You never go downstairs in a ship; you always go
below. To go up is to go topside. However, if you climb
the mast, stacks, rigging, or any other area above the
highest solid structure, you go aloft. The bridge is
topside and usually forward. It contains control and
visual communication stations. Human beings live in a
ship or on board a ship. Inanimate objects, stores, and
equipment are aboard a ship. Similarly, you board a
ship or go on board. Stores, ammunition, and so on are
taken aboard and struck below.
An object hanging against the side, bow, or stern is
over the side, bow, or stern. An object in the water but
not touching the ship is outboard of or off the ship (off
the starboard side, off the port bow, and so on). An
object in front of a ship is ahead of it. An object to the
rear is astern, never in back. Cooking is done in the
galley, not in the kitchen.
The fore-and-aft inclination of a ship is the ships
trimdown by the head or down by the stern. To trim a
submarine is to adjust water in the variable ballast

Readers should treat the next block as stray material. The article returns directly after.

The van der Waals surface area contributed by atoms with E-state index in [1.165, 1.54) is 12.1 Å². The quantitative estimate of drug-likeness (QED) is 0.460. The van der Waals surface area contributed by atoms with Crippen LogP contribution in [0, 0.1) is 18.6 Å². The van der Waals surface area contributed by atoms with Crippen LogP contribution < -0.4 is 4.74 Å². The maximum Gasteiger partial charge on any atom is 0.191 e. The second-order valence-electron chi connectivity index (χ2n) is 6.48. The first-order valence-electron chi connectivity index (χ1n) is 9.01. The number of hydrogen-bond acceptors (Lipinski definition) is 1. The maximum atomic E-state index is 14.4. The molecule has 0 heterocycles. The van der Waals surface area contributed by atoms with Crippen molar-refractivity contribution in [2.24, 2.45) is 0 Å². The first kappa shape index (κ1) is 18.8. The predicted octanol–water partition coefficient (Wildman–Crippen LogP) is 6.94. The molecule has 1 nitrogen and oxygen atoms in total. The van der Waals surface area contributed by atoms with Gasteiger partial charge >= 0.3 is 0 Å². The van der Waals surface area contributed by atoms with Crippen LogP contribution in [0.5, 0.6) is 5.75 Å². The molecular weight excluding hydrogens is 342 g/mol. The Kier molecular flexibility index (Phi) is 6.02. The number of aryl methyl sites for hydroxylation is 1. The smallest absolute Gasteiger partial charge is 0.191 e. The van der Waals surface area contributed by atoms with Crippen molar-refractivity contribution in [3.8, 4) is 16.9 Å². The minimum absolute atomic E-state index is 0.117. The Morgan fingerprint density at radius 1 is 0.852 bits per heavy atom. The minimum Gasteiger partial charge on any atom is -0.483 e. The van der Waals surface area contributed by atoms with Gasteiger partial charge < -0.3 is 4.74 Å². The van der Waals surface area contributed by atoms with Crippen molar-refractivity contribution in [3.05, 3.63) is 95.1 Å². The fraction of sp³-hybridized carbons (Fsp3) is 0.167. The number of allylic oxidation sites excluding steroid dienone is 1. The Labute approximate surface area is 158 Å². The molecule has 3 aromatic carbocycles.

tanks, or trim tanks. A ship is said to list if it has a
permanent or semipermanent inclination to one side or
the other. This is a less than optimum condition.
In this section, you will learn some of the terms
related to ship construction. These terms wont tell you
how to build a ship; however, by learning the terms,
you will understand the major structural characteristics
of the hull, decks, and superstructure of a ship.
Figure 8-1 shows the hull structure of a cruiser. You
should refer to this figure as you read this section. The
hull is the supporting body of a ship. Think of the hull as
an envelope. Inside the hull are strengthening members
that prevent the envelope from collapsing. The hull also
contains partitions that form machinery, berthing,
messing, and other spaces.
The keel is the backbone of the ship. The keel of most
steel ships does not extend below the ships bottom;
hence, it is known as a flat keel. Its usual shape is that of
an I-beam. All other parts used in constructing the hull
are attached, either directly or indirectly, to the keel.
Figure 8-1.Hull structure of a cruiser.